Learning to trust your instincts when you come upon a good idea may allow you to establish industry metrics instead of waiting to be guided by them.
When the wagon trains left for the west, there were no roads to lead the way. The pioneers of old were risk-takers, explorers, adventurers. I feel the same about great creative. Sometimes there is just not a precedent–creatively or financially—for a truly great idea.
Sheryl Sandberg’s Lean In can be read by women as a call to action, convincing them they are capable, competent—and needed as corporate leaders.
A few months ago, the social stratosphere was blowing up with a little love—and surprisingly, even more hate—toward Lean In, Sheryl Sandberg’s new book about women in the workplace. Supporters hailed her honest portrayal of a stalled feminist movement and her disappointment about operating at an executive level and still seeing so few women around her.
As marketers, it is necessary to keep in mind that every drug, device, and program we promote can benefit people who need our help.
The marketing of drugs, medical devices, and other healthcare-related items can become technical. And though the technicalities are important, it can become easy to forget that the whole industry exists for one reason—to help people.
You’ve probably heard about or may have seen Silver Linings Playbook. The critically acclaimed film is packed with A-list stars and boasts multiple Academy Awards, including Jennifer Lawrence’s win for Best Actress.
But this film is more than a Hollywood blockbuster. The film aspires to educate the uneducated and convert ways of thinking—something that should hit close to home for the marketing industry.
Optimizing your email for the usual assortment of desktop clients and factoring in the explosive growth in mobile email opens requires extra care.
Email programs are among the best ways for brand managers to keep a brand in front of customers. Although email programs may not be as “cool” as the latest social media outlets are, studies in recent years have shown that every dollar spent on email generated $30 to $40 in return. That is more than search advertising can claim, and more than the trendiest social media platform can hope to provide.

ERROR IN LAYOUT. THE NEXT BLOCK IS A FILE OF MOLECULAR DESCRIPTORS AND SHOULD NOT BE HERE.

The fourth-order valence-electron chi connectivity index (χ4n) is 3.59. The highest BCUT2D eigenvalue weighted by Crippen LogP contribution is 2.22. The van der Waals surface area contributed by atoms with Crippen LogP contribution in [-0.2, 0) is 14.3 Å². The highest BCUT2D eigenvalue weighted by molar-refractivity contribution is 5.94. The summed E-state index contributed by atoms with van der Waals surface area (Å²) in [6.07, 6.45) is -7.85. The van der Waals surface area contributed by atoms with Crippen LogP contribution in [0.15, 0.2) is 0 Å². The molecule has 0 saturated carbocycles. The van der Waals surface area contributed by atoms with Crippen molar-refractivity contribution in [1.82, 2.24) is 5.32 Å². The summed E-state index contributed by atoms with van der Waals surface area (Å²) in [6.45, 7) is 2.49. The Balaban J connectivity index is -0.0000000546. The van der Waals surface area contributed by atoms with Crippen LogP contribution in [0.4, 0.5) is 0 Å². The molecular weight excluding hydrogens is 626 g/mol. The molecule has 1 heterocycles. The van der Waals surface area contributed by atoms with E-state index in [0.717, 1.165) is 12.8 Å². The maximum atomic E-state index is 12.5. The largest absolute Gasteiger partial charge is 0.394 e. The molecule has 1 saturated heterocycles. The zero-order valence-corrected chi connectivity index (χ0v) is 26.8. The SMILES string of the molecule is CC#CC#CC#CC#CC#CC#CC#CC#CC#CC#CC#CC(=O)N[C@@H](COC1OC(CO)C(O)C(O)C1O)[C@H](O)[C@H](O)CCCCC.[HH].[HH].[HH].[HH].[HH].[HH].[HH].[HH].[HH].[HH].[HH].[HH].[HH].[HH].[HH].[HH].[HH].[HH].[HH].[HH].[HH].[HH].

Here are 5 free, easy-to-use social listening tools to enhance brand engagement.
How many articles or blog posts have you read that advocate social listening, but then fail to tell you how to begin? Have you ever attended a social media conference where you were reminded of the importance of attentiveness when engaging with customers, but never shown how to do some basic listening?
Social listening can be an enlightening experience since marketers and brand managers (along with their agency partner, of course) believe they define their brands. After all, much time, energy, and money are devoted to crafting and testing concepts and key messages.
Product promotion today may be different from product promotion during the 1960s, but some things have stayed the same—and will remain forever unchanged.
How much has marketing changed since the days of Mad Men? Could Don Draper successfully launch a complex biotech brand in the challenging and sometimes restrictive environment that marketers work in today?
Combining the powerful effects of convincing and persuading can give marketers a winning approach when communicating with healthcare professionals.
In a recent blog post, Seth Godin writes, “Marketers don’t convince. Engineers convince. Marketers persuade. Persuasion appeals to the emotions and to fear and to the imagination. Convincing requires a spreadsheet or some other rational device.” Interesting thinking. Works great if you’re selling cars or soft drinks. Not sure it applies to the world of pharmaceutical marketing—particularly that of healthcare professionals (HCPs).
In our stimulating, unpredictable environment we’ve learned we can count on one thing: the world of pharma is forever changing—and it never grows old.
When the shark tank broke in a Shanghai shopping mall, I realized that one thing is true—you can never really predict what’s going to happen. One minute you’re watching the lemon sharks and the next minute they’re flying past you.
Instead of pushing through when your imagination is blocked—let go and let Tango!
“The Tango Lesson,” a 1997 drama film by British director Sally Potter, is the autobiographical story of a woman sitting in front of a blank piece of paper, suffering from writers block while struggling to write a new screenplay. Dissatisfied with what she is creating, she abandons the pen and paper and surrenders herself to the sensual world of the tango.
In her story, Potter poses the question, “How do you follow when your instinct is to lead?” For me, this question leads to other questions: How can you lead if you’ve never really surrendered? Where do ideas come from?
The answer? Try following Sally’s lead: Let go. Play like a child. Remain curious.
When promoting an orphan drug, don’t overlook the power that patients and caregivers can have on your brand.
Launching an orphan drug can be vastly different from launching a big blockbuster brand. Any brand manager operating in the rare disease space could probably rattle off some unique challenges he or she faces—limited budgets, small patient populations, lack of disease awareness—to name just a few.
But the single most important factor to consider, and one you don’t want to overlook, is the powerful influence of the patient (or caregiver) on the success of your brand and how it will be perceived in the market.